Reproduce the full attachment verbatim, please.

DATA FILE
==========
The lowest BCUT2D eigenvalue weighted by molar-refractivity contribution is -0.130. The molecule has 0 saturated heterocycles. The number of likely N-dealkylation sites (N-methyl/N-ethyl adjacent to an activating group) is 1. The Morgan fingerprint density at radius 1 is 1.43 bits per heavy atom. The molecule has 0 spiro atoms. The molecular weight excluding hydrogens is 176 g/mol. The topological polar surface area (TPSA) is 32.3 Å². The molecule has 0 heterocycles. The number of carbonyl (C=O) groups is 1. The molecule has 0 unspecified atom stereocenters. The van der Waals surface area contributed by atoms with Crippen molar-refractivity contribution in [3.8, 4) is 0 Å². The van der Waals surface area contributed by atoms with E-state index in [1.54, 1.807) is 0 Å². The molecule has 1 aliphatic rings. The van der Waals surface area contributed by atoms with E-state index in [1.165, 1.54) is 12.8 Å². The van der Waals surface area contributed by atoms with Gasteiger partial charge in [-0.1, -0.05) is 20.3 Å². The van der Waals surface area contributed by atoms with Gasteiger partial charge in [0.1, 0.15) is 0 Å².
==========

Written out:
The lowest BCUT2D eigenvalue weighted by molar-refractivity contribution is -0.130. The molecule has 0 saturated heterocycles. The number of likely N-dealkylation sites (N-methyl/N-ethyl adjacent to an activating group) is 1. The Morgan fingerprint density at radius 1 is 1.43 bits per heavy atom. The molecule has 0 spiro atoms. The molecular weight excluding hydrogens is 176 g/mol. The topological polar surface area (TPSA) is 32.3 Å². The molecule has 0 heterocycles. The number of carbonyl (C=O) groups is 1. The molecule has 0 unspecified atom stereocenters. The van der Waals surface area contributed by atoms with Crippen molar-refractivity contribution in [3.8, 4) is 0 Å². The van der Waals surface area contributed by atoms with E-state index in [1.54, 1.807) is 0 Å². The molecule has 1 aliphatic rings. The van der Waals surface area contributed by atoms with E-state index in [1.165, 1.54) is 12.8 Å². The van der Waals surface area contributed by atoms with Gasteiger partial charge in [-0.1, -0.05) is 20.3 Å². The van der Waals surface area contributed by atoms with Gasteiger partial charge in [0.1, 0.15) is 0 Å².